Apart from competing with other environmental stimuli, faces can also compete with each other for attention. It is well known that an angry or fearful face can attract attention more easily when it is shown among faces with a neutral expression. Attention to these important emotional signals is often rapid, unconscious and mandatory (see [7], for a review). However, Ohman, Lundqvist, and Estevesas [8] have also shown that the angry face advantage could be reduced if emotional faces rather than neutral faces were used as distractors. This result was originally demonstrated with schematic faces. Recently it has also been replicated with more realistic photographic stimuli [9], [10]. These studies suggest that certain emotional expressions can redirect attention away from a task-relevant target. This could lead to less efficient processing of the target.

In this study, we examine whether similar effects could be found with a different kind of facial information—facial attractiveness. Our purpose was to investigate how spontaneous appraisal of facial beauty affects attention in change detection. Like facial expression, facial beauty has also been found to attract more attention because of its important social and biological implications. Research has shown that people tend to look longer at attractive than at unattractive faces [11]. Facial beauty can be appraised automatically and rapidly [12]. Beautiful faces may capture attention even when they are shown outside the foveal vision. Using a spatial cuing task, Sui and Liu [13] found that a laterally presented, task-irrelevant beautiful face would automatically compete with an ongoing cognitive task for spatial attention.

Although facial attractiveness is known to modulate attention, no study to date has examined how it affects distribution of attention among multiple faces. Complex demands could arise with the presence of multiple faces. For example, selective attention could be less focused for multiple attractive faces than for a single attractive face. Furthermore, the effect of facial attractiveness on attention has only been found in a simple perceptual task with brief presentation [13]. It is not known whether facial attractiveness also modulates attention in a task where a much slower, laborious, and more controlled serial search process is involved, such as a change detection task. We chose change detection as our experimental paradigm, because it taps into the effortful attentional mechanisms by which the central executive assigns priority in response to task requirements. Prior research has mainly looked into the effect of task-irrelevant facial beauty on a more transient and reflexive aspect of the attentional system. A key aim of this study was to explore how different compositions of attractive and unattractive faces on a display affect change detection where appraisal of facial attractiveness is task irrelevant. Using the flicker paradigm in which detection of facial identity change is either made among multiple attractive faces or multiple unattractive faces, we aimed to examine whether the presence of attractive/unattractive distractors affects change detection performance. Prior research suggests that the detection advantage for faces relative to other objects in a change detection task can be attenuated or disappear when multiple faces are introduced into a display [14]. This evidence suggests that distributing attention among multiple faces could affect change detection performance. We hypothesized that, relative to unattractive distractors, the presence of attractive distractors would create a stronger interference in a change detection task because they may hold attention away from the change location.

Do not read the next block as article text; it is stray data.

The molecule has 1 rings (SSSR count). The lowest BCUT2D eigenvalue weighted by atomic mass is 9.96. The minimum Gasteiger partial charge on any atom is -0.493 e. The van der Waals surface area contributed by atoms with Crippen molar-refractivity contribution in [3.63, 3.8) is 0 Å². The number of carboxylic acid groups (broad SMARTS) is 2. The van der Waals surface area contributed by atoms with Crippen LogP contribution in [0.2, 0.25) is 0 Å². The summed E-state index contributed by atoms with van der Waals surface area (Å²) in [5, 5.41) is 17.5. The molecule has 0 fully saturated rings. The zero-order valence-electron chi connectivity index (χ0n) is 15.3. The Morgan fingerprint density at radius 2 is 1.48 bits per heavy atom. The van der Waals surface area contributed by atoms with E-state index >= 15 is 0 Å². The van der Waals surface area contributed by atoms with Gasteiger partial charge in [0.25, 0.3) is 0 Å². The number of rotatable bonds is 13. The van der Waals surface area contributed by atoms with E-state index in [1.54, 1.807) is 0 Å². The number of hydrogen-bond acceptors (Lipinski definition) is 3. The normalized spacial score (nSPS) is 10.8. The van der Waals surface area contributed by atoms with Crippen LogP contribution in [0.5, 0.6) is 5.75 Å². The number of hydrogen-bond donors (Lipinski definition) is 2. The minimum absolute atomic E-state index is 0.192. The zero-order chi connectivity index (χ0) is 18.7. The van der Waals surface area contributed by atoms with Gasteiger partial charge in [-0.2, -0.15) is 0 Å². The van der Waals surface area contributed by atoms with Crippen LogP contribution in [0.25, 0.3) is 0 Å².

However, existing evidence suggests that detection performance in this task could also be influenced by facial distinctiveness. Distinctiveness is often defined by a marked deviation from a population mean. In contrast to distinctive faces, typical faces are judged as more similar to other faces [15]. Because of this, inter-item similarity among faces could be used to measure typicality or distinctiveness. It has been shown in the change detection literature that a change on a distinctive face is detected more quickly than on a typical face [16]. It is also known that unattractive faces are generally more distinctive than attractive faces [17]. Attractiveness ratings have been found to correlate negatively with distinctiveness ratings [18]. Based on these findings, distinctiveness and attractiveness may have opposite effects on change detection. Another determinant of detection performance is the magnitude of the change. A larger change is known to alleviate change blindness [19], [20]. Moreover, a high degree of visual similarity between the pre- and post-change targets can counteract the face-capturing effect in change detection [14].